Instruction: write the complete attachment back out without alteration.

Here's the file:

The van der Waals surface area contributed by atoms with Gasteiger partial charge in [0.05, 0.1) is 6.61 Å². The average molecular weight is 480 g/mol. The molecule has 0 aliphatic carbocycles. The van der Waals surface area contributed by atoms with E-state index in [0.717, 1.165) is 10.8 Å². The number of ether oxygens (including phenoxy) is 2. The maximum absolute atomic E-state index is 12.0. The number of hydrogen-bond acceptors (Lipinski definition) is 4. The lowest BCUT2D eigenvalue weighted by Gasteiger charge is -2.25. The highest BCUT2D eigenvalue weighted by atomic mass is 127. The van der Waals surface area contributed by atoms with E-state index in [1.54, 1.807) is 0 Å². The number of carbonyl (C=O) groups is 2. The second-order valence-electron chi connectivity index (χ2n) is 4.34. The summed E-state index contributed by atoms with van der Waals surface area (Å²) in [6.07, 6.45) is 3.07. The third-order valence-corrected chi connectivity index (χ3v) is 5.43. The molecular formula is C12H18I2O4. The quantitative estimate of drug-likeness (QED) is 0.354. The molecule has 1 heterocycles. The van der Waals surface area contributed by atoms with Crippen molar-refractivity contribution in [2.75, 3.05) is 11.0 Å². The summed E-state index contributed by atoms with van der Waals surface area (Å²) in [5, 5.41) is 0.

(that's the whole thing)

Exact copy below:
The van der Waals surface area contributed by atoms with Gasteiger partial charge in [0.05, 0.1) is 6.61 Å². The average molecular weight is 480 g/mol. The molecule has 0 aliphatic carbocycles. The van der Waals surface area contributed by atoms with E-state index in [0.717, 1.165) is 10.8 Å². The number of ether oxygens (including phenoxy) is 2. The maximum absolute atomic E-state index is 12.0. The number of hydrogen-bond acceptors (Lipinski definition) is 4. The lowest BCUT2D eigenvalue weighted by Gasteiger charge is -2.25. The highest BCUT2D eigenvalue weighted by atomic mass is 127. The van der Waals surface area contributed by atoms with E-state index in [1.54, 1.807) is 0 Å². The number of carbonyl (C=O) groups is 2. The second-order valence-electron chi connectivity index (χ2n) is 4.34. The summed E-state index contributed by atoms with van der Waals surface area (Å²) in [6.07, 6.45) is 3.07. The third-order valence-corrected chi connectivity index (χ3v) is 5.43. The molecular formula is C12H18I2O4. The quantitative estimate of drug-likeness (QED) is 0.354. The molecule has 1 heterocycles. The van der Waals surface area contributed by atoms with Crippen molar-refractivity contribution in [2.75, 3.05) is 11.0 Å². The summed E-state index contributed by atoms with van der Waals surface area (Å²) in [5, 5.41) is 0.